Technical Details on Inventory Rules
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Technical Details on Inventory Rules


Article ID: 180786


Updated On:


Software Management Solution IT Management Suite


 Information regarding Inventory Rules


ITMS 7.x, 8.x


Inventory Rules

Inventory Rules fulfill the roles of Detection or Applicability checks in relation to a Managed Software Delivery Policy. They represent a check on an agent computer system and can only return the values of true/false, or fail in the case of an incorrectly written rule. An Inventory Rule is stored as an xml file that the Inventory Rule Management (IRM) agent is able to parse and execute. Each rule is connected with the provider that implements the rule functionality. For example, the IRM smart rules are implemented by the SMF rule provider so when a smart rule is executed on an agent computer the IRM calls the SMF provider functionality to determinate the rule evaluation result. Additionally, an Inventory Rule contains the DataClass attribute that is like a folder for the rules (IRM server cache stores rules by the DataClass. Patch is using its own rule functionality and, as a result, most of the rules currently point to the empty DataClass).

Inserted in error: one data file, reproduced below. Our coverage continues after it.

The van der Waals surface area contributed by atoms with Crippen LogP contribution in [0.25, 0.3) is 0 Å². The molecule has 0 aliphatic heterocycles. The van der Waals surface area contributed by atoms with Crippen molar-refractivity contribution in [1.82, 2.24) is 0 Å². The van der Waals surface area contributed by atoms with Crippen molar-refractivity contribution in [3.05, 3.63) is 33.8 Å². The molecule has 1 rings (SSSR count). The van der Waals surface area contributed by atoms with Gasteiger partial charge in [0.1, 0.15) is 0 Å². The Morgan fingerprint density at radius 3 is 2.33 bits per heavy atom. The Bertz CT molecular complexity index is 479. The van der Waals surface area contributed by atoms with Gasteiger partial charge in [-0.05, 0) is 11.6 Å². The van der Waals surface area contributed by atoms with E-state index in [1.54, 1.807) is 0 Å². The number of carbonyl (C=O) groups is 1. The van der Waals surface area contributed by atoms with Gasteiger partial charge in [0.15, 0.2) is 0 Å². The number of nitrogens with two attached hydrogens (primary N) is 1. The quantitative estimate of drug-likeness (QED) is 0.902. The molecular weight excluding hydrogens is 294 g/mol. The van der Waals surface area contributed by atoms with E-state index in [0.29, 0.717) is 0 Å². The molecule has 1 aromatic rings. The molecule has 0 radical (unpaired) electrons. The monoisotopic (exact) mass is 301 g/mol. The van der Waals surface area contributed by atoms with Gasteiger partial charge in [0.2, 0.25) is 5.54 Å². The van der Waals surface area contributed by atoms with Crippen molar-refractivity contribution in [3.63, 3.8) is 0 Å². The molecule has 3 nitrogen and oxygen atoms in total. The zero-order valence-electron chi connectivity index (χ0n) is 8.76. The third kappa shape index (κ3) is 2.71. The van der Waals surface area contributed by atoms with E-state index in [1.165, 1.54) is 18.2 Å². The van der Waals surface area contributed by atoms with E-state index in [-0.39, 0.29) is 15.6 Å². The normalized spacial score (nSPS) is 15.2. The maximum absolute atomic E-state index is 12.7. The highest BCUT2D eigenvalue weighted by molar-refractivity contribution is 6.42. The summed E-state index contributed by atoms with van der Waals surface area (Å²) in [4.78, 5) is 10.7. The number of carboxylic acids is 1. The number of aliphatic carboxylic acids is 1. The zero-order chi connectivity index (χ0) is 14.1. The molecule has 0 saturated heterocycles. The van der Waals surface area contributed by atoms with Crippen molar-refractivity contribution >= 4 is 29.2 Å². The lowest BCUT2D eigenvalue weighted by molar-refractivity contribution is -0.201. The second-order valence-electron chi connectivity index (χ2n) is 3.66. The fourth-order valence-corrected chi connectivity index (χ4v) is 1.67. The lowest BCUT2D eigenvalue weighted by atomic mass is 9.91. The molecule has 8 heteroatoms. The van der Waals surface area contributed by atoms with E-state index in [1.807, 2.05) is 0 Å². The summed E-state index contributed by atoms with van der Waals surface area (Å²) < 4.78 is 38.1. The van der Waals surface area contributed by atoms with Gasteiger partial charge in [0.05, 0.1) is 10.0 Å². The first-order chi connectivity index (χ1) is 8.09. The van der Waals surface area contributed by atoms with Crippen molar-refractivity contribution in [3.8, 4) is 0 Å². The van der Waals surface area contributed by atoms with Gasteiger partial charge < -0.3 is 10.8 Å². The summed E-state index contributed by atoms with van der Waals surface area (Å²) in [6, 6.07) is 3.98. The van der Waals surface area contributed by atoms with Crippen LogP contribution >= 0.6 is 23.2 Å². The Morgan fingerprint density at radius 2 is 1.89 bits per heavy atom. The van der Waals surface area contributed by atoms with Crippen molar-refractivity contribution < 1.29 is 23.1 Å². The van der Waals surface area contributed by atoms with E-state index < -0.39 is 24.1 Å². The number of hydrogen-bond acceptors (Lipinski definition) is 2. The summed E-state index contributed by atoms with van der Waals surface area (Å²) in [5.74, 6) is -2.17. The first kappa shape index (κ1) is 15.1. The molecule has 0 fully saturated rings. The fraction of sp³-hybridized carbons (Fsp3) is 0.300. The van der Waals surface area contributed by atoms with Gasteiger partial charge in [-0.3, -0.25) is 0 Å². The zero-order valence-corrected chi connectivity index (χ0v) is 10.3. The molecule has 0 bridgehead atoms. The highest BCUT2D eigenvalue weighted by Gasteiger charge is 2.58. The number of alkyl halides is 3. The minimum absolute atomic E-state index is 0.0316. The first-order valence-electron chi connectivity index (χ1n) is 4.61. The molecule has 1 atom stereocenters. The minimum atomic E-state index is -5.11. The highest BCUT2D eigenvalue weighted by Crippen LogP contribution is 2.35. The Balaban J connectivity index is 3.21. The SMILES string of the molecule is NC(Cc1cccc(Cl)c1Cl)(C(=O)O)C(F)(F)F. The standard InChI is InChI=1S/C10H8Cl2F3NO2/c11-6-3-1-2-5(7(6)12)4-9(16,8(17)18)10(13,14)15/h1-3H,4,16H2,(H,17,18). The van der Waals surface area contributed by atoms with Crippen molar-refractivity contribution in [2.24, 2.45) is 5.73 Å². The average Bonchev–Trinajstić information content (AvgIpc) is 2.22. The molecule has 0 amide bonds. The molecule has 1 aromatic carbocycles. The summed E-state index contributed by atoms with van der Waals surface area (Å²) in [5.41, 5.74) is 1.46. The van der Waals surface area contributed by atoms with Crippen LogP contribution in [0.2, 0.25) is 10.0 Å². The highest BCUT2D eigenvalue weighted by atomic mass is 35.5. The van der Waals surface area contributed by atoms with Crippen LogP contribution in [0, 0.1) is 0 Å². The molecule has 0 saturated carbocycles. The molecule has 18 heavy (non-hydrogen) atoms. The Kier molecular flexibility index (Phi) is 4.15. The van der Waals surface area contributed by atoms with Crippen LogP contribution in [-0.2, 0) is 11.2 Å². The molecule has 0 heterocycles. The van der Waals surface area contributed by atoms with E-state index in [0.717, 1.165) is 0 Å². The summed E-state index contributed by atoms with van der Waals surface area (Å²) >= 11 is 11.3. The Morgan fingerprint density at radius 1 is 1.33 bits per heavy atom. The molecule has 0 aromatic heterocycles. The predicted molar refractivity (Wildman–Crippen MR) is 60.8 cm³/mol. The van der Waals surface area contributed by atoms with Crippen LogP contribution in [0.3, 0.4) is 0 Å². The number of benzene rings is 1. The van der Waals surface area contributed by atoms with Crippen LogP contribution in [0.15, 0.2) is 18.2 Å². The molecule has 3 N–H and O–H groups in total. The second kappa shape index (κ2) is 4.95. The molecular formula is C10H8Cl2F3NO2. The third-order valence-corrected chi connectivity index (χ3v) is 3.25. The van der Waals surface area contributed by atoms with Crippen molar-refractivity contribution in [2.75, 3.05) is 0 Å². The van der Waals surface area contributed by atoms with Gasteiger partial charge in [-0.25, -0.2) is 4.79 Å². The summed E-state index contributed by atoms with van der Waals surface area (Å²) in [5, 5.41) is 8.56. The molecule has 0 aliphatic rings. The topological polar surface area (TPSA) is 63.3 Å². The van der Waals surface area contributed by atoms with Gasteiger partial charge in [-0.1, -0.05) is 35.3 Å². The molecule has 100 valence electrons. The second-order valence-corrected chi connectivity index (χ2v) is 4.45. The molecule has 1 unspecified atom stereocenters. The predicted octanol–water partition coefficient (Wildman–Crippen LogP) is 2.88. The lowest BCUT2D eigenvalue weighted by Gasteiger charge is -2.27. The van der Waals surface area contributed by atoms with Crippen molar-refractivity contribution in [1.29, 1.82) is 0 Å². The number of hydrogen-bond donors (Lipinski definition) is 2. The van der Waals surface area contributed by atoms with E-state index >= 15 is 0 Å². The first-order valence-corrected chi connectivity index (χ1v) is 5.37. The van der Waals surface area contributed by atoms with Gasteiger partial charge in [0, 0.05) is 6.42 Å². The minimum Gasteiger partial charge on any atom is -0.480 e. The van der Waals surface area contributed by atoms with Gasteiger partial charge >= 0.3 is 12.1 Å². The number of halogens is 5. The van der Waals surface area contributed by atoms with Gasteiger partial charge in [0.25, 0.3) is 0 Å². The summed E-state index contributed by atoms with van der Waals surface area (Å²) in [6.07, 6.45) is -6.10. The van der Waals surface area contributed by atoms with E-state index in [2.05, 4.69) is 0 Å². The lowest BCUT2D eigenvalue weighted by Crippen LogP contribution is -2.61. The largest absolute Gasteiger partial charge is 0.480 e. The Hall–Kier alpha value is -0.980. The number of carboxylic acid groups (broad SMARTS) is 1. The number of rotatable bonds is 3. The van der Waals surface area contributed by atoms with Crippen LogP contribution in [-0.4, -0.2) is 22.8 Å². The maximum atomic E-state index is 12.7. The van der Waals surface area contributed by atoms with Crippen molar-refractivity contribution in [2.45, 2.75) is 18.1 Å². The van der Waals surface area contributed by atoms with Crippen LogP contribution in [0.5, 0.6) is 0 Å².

IRM Server-Side Functionality

Server-side functionality is able to store, cache, and provide cached rule information through the web services.



Most used server-side rule caches are grouped by the DataClass rule. The cache is constructed when the DataClass cached information is requested for the first time. When the first request is processed, the cache rule populates all of the rules from the database (with a given DataClass attribute) and constructs its data and hash information for future use. The cache will also construct the DataClass hash that summarizes all of the rule hashes inside this DataClass. IRM only caches the rules that are connected with a Software Resource to minimize the cache size.